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cane

VIEWS: 10 PAGES: 2

									                                                  Summary
         The cane toad, Bufo marinus, is originally from Venezuala, and introduced to Australia in 1935.
The toad was brought in intentionally to consume the Frenchi Beetle and the Greyback Beetle, that were
stunting or even killing off the sugar cane crops in Australia. As it turned out, the cane toad could not
jump high enough to reach the Beetles and discovered other more accessible insects to consume. The
cane toad found an environment with plenty of accessible food and few threatening predators.
         The introduction was further exacerbated by the use of roads as further spread across Australia
for the cane toad. The toad prefers relatively open areas to dense ones, making the roads optimal for
easy mobility. To date the cane toad has expanded to a size of over one million square kilometers
throughout Australia. Its ability to reproduce quickly may also be a factor in the invasion, the female
toads lay between 80000 and 35000 eggs about twice a year. From this 0.5 %survive to start the cycle
over again.
         The toads not only eats harmless insects, which compete with other native insectivores, but are
extremely poisonous to the predators of frogs and toads. Their skin secrets a toxin that will kill most
animals if ingested and can create dangerous hallucinations for humans. Lizards and snakes are two of
the predators that have seen drastic decline in population due to the cane toad’s toxicity. Quolls,
another predator of the toad, has dropped to extinction levels, causing action from organizations and
the government to remove the species to safe havens outside of Australia. The cane toad has recently
entered into the Homebush Bay area, which is home to an endangered frog species, the Green and
Yellow bell frog. Raising fear that these species will too become extinct to their native home of Australia.
         Aboriginal tribes have been the hardest hit from the impact of cane toads on their daily lives. An
example of a tribe is the Yanyuwa who live in the Northern Territory. The Yanyuwa view resource
management as a management of people, the spiritual world, and the interrelationship between the
environment. This tribe has lived in a sustainable fashion with its available resources in the harsh
environment of the Northern Territory. The cane toad disrupts this sense of life. In the manner of their
subsistence, the cane toad has demolished populations of goannas and blue-tongue lizards, the primary
economic activity of the women in the Yanyuwa. Today the goanna are too few and too small to be
beneficial for the tribe and the blue-tongue lizards are rarely even seen. The loss of economic activity
also has a beep effect on the culture of the Yanyuwa as well. Hunting is a bonding activity for families,
an important time to teach about kin and country that no longer exists.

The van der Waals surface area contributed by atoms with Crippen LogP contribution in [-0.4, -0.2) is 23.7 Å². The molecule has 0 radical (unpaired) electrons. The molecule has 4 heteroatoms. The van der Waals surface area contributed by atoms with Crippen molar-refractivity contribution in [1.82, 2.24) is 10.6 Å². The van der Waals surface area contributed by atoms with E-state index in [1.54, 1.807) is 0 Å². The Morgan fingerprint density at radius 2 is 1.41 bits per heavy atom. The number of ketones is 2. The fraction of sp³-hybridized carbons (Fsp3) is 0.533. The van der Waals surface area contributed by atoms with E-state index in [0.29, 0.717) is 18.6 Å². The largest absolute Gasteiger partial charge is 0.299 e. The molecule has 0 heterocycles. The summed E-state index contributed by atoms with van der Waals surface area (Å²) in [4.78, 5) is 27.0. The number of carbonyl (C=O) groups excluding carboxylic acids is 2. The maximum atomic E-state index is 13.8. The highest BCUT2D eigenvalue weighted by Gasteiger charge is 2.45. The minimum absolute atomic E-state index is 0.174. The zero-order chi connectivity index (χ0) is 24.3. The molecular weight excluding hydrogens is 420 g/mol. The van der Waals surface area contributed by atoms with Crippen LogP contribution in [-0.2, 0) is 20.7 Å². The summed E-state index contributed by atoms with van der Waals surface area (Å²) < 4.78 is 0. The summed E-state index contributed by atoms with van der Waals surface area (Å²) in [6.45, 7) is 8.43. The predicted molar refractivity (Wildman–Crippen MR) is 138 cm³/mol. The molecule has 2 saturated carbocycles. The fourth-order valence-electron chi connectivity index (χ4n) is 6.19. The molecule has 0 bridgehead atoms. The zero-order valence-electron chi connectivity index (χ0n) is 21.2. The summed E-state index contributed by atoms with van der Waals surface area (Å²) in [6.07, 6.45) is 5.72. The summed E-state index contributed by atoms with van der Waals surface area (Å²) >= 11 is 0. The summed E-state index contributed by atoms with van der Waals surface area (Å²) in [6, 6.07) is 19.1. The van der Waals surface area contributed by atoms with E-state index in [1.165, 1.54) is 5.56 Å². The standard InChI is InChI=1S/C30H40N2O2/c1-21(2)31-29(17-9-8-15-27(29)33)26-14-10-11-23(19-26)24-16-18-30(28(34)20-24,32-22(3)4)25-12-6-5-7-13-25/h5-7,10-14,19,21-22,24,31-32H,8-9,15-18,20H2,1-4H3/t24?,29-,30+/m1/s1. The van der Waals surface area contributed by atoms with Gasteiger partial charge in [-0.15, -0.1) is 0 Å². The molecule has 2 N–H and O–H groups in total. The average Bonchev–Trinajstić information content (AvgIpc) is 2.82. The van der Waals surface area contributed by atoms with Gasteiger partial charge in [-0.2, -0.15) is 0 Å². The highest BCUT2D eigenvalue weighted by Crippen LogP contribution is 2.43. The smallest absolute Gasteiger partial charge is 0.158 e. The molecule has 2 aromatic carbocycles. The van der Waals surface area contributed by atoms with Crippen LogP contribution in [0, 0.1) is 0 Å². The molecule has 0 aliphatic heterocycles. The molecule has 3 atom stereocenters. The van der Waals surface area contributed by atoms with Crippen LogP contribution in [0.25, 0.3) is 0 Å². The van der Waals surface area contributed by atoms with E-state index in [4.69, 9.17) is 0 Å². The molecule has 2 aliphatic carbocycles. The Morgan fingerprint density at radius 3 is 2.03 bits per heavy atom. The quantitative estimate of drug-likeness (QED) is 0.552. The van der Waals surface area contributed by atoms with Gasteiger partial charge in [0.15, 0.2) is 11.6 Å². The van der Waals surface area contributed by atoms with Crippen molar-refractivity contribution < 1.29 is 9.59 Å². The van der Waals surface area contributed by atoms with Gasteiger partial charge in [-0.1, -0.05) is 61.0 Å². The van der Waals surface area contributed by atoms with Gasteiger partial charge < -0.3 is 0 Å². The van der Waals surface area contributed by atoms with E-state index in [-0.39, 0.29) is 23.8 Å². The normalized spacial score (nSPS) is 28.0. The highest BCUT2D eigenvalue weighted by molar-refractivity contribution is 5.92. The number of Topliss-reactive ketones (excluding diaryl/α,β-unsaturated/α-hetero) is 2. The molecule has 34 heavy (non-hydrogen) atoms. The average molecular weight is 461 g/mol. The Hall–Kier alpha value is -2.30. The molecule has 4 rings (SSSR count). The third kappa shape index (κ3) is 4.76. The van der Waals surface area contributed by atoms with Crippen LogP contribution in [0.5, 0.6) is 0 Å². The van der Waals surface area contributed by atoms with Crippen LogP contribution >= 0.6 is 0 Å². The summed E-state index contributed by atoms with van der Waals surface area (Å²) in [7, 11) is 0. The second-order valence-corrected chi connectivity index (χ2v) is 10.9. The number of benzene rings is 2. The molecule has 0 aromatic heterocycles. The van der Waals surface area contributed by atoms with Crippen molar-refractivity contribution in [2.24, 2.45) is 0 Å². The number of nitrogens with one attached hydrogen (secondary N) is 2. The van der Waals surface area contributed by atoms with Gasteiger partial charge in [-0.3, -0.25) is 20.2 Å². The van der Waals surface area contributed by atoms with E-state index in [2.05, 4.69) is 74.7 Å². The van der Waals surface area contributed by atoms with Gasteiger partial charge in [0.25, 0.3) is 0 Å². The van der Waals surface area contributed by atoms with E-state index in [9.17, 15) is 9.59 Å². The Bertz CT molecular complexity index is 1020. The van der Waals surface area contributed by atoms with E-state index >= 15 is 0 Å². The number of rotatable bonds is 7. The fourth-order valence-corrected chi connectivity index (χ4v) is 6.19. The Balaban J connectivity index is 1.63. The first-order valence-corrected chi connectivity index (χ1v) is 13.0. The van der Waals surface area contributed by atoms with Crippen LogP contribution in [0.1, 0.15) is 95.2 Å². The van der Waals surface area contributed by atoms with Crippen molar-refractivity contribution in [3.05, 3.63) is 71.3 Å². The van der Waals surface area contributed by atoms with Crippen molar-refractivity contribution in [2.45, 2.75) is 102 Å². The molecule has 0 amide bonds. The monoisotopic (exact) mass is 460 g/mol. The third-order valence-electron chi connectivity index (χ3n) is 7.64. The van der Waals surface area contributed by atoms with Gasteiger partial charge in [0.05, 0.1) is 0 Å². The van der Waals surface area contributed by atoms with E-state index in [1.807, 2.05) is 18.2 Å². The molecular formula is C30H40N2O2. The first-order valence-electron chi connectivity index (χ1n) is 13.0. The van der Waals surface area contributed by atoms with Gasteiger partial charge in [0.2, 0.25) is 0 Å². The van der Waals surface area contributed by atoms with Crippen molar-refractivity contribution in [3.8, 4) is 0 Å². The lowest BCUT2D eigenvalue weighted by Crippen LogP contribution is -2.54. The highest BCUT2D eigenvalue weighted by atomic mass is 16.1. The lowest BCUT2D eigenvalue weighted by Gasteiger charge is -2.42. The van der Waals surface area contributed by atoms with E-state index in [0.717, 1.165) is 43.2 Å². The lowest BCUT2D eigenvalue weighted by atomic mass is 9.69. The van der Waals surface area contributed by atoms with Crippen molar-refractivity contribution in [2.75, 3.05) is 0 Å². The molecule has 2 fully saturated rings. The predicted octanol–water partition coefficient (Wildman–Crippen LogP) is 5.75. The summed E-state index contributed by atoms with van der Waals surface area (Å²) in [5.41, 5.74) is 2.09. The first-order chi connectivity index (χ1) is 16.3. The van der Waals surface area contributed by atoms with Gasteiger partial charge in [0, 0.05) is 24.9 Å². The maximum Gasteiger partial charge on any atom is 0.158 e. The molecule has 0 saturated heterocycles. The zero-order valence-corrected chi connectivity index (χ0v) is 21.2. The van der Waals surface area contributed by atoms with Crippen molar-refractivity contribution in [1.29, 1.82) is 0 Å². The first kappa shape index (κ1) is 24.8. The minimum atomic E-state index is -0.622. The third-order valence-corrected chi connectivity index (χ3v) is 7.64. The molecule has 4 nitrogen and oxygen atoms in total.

While the impact on city dwellers is less intense, there is still reason for animosity against the
toad all over Australia. The toad can kill pets and taint drinking troughs. It can also contaminate
swimming pools throughout the Northern Territory. This can spark individuals to try and take the
problem into their own hands, by killing the toads themselves or with the help of their community,
though it seems to hardly make a dent. Beyond this there is also a fear this toad will further contribute
to the loss of important biodiversity of Australia that has unknown benefits.
         Response to the cane toad invasion was slow, but recently the government and many other
organizations have stepped in to try and find a way of eradicating the cane toad from Australia. One
hope for the future is to find a virus that would disrupt the development of the toads, though to date
this has been unsuccessful. Research is also investigating how the population is controlled in its native
habitat in hopes of finding a solution there. What will work is unclear, but the government is set to
spend up to seven million dollars on the fight against cane toads.
        While there has been little research on the direct effects of toads on the Australian economy, it
has been recognized that the cane toad contributes to the hundreds of millions of dollars lost in
agricultural output and environmental damage done by invasive species. The fear of impact from cane
toads and all other non native species is the spreading of disease, predation or herbivory, which
contributes to the altering of vegetation and fire regimes, and displacing or eliminating species. All of
these issues are thought to impact biodiversity, which most people want to maintain worldwide.
Australia is responding to the invasion, but what or if there will be a solution to this or other invasive
species, is still unclear.

								
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